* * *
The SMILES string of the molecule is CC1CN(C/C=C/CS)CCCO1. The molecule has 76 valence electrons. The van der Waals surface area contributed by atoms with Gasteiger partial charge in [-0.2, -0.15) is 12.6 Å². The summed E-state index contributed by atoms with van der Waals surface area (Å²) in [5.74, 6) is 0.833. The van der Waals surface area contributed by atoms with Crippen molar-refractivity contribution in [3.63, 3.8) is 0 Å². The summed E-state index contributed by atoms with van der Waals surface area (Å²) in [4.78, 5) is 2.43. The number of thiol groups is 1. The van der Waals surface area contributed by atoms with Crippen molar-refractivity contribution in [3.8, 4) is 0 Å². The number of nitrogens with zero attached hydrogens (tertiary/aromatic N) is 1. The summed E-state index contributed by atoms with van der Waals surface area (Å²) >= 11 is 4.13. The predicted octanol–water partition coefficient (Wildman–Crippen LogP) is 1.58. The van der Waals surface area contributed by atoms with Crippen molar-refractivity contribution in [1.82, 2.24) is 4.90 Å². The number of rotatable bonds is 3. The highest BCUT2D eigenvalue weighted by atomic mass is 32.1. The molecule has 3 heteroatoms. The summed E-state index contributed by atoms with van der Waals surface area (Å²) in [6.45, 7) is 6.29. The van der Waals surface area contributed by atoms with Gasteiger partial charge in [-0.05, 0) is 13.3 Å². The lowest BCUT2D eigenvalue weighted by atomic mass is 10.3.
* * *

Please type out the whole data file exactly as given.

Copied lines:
The SMILES string of the molecule is CC1CN(C/C=C/CS)CCCO1. The molecule has 76 valence electrons. The van der Waals surface area contributed by atoms with Gasteiger partial charge in [-0.2, -0.15) is 12.6 Å². The summed E-state index contributed by atoms with van der Waals surface area (Å²) in [5.74, 6) is 0.833. The van der Waals surface area contributed by atoms with Crippen molar-refractivity contribution in [3.63, 3.8) is 0 Å². The summed E-state index contributed by atoms with van der Waals surface area (Å²) in [4.78, 5) is 2.43. The number of thiol groups is 1. The van der Waals surface area contributed by atoms with Crippen molar-refractivity contribution in [3.8, 4) is 0 Å². The number of nitrogens with zero attached hydrogens (tertiary/aromatic N) is 1. The summed E-state index contributed by atoms with van der Waals surface area (Å²) >= 11 is 4.13. The predicted octanol–water partition coefficient (Wildman–Crippen LogP) is 1.58. The van der Waals surface area contributed by atoms with Crippen molar-refractivity contribution in [1.82, 2.24) is 4.90 Å². The number of rotatable bonds is 3. The highest BCUT2D eigenvalue weighted by atomic mass is 32.1. The molecule has 3 heteroatoms. The summed E-state index contributed by atoms with van der Waals surface area (Å²) in [6.45, 7) is 6.29. The van der Waals surface area contributed by atoms with Gasteiger partial charge in [-0.05, 0) is 13.3 Å². The lowest BCUT2D eigenvalue weighted by atomic mass is 10.3.